published on 02.08.2020


A few days ago, I decided to migrate my website from Jekyll to Hugo. Instead of using a theme from the Hugo community, I wanted to port my existing website. Converting, markdown content and SCSS wasn’t hard. I read a few articles, blogs, and the original documentation to learn about Hugo’s directory structure. Then simply copy-pasted files. The hardest part was the templates.

If you don’t have anything custom, and displaying blog posts is enough for you, migrating from Jekyll should take nothing but a few minutes. Yet, if you are going to make something custom, you have to learn about the Hugo templates. By custom, I mean listing the posts the way you wanted to list them, loop through them, group them by some property, and so on. The object here doesn’t have to be blog posts, it can be movies, actors, games, players, authors, books, genres, musicians; depending on the context of your site. You probably won’t need to play with Hugo templates if you are going to create a simple portfolio, project showcase, or blog site. Yet, I usually waste my time figuring out how things work. If you can call it a waste.

Why ?

Why I migrated from Jekyll? Jekyll probably is the most popular static site generator. In 2018, when I first decided to create a blog, I met Jekyll. Popularity is important here, it means a strong community. In consequence, popularity helps you find solutions to your problems quickly. Because someone else already faced the same problem and asked about it in the community. To be honest, I didn’t make good research about static site generators. I read that Jekyll is the most popular and well-documented one. Also that it’s fairly easy.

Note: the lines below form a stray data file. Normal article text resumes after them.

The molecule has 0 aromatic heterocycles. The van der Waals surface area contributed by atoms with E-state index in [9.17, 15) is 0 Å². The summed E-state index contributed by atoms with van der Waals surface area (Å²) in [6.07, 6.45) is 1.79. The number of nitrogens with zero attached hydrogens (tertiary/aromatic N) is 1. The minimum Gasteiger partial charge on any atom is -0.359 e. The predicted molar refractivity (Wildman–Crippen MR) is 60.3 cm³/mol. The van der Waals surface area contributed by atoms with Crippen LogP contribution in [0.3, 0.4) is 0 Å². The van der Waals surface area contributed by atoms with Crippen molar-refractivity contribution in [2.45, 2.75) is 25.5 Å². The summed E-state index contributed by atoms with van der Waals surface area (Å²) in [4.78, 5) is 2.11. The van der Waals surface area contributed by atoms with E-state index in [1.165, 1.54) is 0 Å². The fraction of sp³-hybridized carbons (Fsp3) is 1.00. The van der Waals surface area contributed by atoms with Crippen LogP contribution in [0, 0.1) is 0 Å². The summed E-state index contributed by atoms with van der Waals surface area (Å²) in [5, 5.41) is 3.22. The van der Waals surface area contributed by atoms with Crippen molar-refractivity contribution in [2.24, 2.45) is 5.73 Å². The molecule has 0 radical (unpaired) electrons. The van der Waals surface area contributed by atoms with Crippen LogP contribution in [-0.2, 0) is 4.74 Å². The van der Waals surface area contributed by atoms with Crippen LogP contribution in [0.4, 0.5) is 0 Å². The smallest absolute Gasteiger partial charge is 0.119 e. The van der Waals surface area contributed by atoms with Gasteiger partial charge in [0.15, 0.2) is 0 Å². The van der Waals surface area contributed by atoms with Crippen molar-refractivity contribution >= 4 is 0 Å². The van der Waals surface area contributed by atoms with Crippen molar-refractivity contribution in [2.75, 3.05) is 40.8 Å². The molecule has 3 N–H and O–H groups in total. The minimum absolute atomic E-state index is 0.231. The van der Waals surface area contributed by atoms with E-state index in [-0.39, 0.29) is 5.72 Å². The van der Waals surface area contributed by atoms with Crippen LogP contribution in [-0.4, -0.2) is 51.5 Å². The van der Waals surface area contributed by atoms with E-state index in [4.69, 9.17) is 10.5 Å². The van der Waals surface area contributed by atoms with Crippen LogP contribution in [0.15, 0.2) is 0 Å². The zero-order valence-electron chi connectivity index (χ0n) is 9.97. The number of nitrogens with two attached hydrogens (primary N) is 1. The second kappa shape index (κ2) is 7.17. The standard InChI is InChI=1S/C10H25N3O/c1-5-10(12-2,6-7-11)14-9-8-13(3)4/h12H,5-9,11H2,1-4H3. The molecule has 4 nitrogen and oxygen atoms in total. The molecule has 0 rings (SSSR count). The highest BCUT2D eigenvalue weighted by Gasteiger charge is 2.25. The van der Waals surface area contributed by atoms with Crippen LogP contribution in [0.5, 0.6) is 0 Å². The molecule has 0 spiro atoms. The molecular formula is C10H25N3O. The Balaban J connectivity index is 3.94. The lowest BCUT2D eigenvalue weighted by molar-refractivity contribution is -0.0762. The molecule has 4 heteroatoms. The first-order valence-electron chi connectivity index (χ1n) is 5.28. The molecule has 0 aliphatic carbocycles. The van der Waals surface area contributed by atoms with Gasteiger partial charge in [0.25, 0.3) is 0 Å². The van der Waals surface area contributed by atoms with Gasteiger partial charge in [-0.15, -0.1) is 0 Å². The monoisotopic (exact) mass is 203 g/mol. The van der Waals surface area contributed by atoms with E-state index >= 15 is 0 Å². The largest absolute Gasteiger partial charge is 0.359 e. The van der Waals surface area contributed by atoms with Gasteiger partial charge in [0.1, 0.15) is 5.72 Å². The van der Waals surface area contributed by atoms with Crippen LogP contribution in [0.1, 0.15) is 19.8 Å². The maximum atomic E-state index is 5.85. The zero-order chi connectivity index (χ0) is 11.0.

Before starting with Jekyll, I had considered to learn Django. I knew some Python already then I figured, it would be an overkill for a static site. Anyway, I chose Jekyll and went down the rabbit hole. Learned the templating language Jekyll using called Liquid and learned a bit of CSS.

  1. With my weird and unnecessary templating fantasy Jekyll started to being slow. I made a quick search about other static site generators and found Hugo is faster and very popular like Jekyll. Yet, I wasn’t ready to learn another templating language. Note that, Hugo is a little bit more complex than Jekyll.

  2. Someday, I wanted to develop my blog on a different computer and I realized how cumbersome is to install the ruby environment and all that dependency hell Jekyll required, especially on windows. Hugo works with a single binary. Still, I can not re-build all that to just get rid of dependencies.

  3. Recently, I took a machine learning class. We were using the R language in class. I chose to play cool with Rmarkdown files then I thought “what if I can host Rmarkdown files using Jekyll”. Turns out Blogdown does it and it supports Hugo mainly.

Besides all that, in times of covid-19 quarantine, I had enough time to learn Hugo. So, I migrated to Hugo.

You are reading the 1st of 19 episodes in Hugo.
Published on 02.08.2020 by Mert Bakır with commit 261e231.
#hugo #static-site
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Understanding Hugo
published on 26.07.2020

This post contains nothing but notes that I took while experimenting Hugo templates. To understand each page and it’s variables (properties) I’ve created a partial called hugo_debug.html and used it in baseof.html, simply by adding this line: {{ partial "hugo_debug.html" . }} …

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